Lung cancer patients for whom surgery is not an option can turn for help to a high-tech type of radiation treatment. Named the "stereotactic body radiation therapy", SBRT is "highly effective" in treating early-stage lung cancer.
This therapy uses very large doses of high-energy radiation (x-rays), which are aimed directly at tumours with great precision and accuracy, thus sparing the surrounding, healthy tissue from damage.
"I think of this as 'lung-sparing' treatment, in which many patients with early-stage lung cancer can have effective treatment in as few as three treatment sessions with a low risk of side effects," said Dr. Ronald McGarry, clinical associate professor and vice chairman of radiation medicine at the UK College of Medicine.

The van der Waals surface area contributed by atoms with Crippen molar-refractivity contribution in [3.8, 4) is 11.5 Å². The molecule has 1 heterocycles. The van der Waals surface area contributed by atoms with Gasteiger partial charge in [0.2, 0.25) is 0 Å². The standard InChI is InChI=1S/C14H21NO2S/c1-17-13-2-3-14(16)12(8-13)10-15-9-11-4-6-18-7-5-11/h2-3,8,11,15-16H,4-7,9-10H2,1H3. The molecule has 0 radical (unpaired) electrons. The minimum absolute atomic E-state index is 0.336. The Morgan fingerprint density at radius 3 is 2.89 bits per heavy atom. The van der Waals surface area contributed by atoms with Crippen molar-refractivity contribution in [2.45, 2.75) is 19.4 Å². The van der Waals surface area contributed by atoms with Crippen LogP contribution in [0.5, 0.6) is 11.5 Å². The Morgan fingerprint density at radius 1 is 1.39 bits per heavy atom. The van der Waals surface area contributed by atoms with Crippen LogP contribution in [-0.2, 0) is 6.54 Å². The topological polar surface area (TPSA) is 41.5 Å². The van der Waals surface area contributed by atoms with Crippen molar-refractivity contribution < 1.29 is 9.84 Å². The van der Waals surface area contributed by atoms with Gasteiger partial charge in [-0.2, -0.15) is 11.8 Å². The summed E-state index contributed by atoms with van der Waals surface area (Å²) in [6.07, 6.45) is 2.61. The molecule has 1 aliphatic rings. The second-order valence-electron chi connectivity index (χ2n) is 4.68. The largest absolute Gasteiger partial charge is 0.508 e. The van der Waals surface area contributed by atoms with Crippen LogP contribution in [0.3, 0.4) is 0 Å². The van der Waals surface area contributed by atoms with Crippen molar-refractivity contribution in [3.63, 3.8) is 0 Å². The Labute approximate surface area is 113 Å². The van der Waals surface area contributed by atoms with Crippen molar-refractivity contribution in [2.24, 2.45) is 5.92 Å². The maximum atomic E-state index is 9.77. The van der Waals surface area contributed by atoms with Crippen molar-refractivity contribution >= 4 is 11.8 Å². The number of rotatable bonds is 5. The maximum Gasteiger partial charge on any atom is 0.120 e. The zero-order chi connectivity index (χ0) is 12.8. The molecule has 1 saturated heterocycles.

"The data we are reporting now show that long-term control of these localized cancers is possible," he added.
During the study, the researchers looked at 70 medically inoperable patients at Indiana University.
The patients, most of whom had other significant health problems, median survival was 32.4 months, which compares favourably to the established median survival of only about nine months for untreated early-stage lung cancer.
Nearly 90 percent of patients had no evidence their cancer returned in the lung.
"Lung cancer is our number one cancer killer and non-invasive treatment for those patients with severe heart and lung disease opens new opportunities to help them," said McGarry.
The study appears in The International Journal of Radiation Oncology, Biology, Physics.